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FDIC Takes Action to Stop Cryptocurrency Companies from Making False or Misleading Representations About Deposit Insurance


On August 19, the Federal Deposit Insurance Corporation (FDIC) issued cease and desist letters to five cryptocurrency companies, demanding they refrain from making allegedly false and misleading statements about deposit insurance.

“Based upon evidence collected by the FDIC, each of these companies made false representations — including on their websites and social media accounts — stating or suggesting that certain crypto-related products are FDIC-insured or that stocks held in brokerage accounts are FDIC-insured … . These representations are false and misleading.”

FDIC deposit insurance protects customers in the event of the failure of an FDIC-insured depository institutions. The Federal Deposit Insurance Act, 12 U.S.C. Section 1828, prohibits any person from representing or implying that an uninsured product is FDIC-insured. Currently, the FDIC only insures deposits held in insured banks and savings associations.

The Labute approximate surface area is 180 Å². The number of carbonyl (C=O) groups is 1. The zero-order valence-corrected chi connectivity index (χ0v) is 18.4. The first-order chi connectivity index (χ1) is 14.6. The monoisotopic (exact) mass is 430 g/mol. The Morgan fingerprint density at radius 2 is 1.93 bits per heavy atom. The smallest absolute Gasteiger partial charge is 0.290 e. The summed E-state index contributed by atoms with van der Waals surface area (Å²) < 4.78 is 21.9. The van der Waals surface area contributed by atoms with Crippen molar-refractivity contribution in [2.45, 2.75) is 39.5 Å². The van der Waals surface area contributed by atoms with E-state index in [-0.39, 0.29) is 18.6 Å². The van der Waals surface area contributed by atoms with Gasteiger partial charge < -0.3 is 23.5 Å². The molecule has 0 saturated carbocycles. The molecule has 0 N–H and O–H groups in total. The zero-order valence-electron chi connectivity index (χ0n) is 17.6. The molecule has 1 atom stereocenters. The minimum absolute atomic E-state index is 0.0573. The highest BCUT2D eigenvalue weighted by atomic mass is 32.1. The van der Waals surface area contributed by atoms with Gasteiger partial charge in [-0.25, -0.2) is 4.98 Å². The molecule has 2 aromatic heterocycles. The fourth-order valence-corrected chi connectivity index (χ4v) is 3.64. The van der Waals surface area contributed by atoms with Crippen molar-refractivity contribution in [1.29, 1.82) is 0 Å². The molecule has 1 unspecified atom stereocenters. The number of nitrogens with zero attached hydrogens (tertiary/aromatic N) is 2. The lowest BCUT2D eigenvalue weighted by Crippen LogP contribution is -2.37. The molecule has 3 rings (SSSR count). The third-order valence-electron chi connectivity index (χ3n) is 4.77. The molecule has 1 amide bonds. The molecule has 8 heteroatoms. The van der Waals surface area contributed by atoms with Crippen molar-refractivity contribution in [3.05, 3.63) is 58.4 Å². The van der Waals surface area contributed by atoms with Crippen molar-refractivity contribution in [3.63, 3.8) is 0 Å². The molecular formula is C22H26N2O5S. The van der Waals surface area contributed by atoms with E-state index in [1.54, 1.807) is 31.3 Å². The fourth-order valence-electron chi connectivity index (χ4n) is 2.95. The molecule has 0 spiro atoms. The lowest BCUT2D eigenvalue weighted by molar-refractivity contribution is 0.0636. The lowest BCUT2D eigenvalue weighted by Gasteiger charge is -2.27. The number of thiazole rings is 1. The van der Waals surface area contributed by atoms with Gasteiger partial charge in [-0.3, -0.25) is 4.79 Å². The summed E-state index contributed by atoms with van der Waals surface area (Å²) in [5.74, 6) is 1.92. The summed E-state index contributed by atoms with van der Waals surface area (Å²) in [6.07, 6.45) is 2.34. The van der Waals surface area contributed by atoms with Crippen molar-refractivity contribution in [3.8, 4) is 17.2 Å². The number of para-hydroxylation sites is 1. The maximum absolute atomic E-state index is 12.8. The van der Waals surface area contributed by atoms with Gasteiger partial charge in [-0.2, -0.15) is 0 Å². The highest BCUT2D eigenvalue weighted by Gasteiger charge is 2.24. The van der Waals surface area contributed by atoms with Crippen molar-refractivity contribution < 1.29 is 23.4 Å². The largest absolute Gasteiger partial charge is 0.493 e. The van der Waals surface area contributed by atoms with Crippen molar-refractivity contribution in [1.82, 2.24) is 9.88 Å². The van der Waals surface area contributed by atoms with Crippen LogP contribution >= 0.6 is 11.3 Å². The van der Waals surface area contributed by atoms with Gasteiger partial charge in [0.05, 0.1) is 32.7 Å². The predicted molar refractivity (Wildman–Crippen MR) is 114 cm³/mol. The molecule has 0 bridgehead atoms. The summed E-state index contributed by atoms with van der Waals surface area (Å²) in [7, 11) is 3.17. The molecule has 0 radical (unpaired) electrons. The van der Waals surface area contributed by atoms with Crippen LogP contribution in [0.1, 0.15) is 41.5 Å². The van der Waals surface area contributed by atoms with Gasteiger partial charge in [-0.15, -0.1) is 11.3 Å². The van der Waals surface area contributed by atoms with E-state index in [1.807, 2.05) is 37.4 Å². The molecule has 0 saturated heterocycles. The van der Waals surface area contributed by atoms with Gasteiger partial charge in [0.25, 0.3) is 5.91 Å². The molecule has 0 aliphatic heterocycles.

In its letters, the FDIC demanded the five companies take corrective action, including that they:

  • Remove any and all statements, representations, or references that suggest in any way that any cryptocurrency or cryptocurrency exchanges are FDIC-insured;
  • Cease and desist from making any statements, representations, or references that suggest in any way that any cryptocurrency or cryptocurrency exchanges are FDIC-insured;
  • Provide written confirmation to the FDIC within 15 business days that the above demands have been fully complied with.

On July 29, the FDIC releasedAdvisory to FDIC-Insured Institutions Regarding Deposit Insurance and Dealings with Crypto Companies” to address certain misrepresentations about FDIC deposit insurance by some crypto companies, along with “Fact Sheet: What the Public Needs to Know About FDIC Deposit Insurance and Crypto” to the FDIC’s website to provide additional information about deposit insurance coverage.

This recent activity follows the FDIC’s April 2022 letter, requiring all FDIC-supervised institutions that intend to engage in, or that are currently engaged in, crypto-related activities to notify its FDIC regional director and encouraging institutions to notify their state regulator.

Crypto and other companies partnering with banks and the banks that provide banking-as-a-service to these companies should review this guidance against applicable websites and other marketing and disclosures to ensure compliance.

Troutman Pepper will continue to monitor important developments involving the FDIC and the cryptocurrency industry and will provide further updates as they become available.


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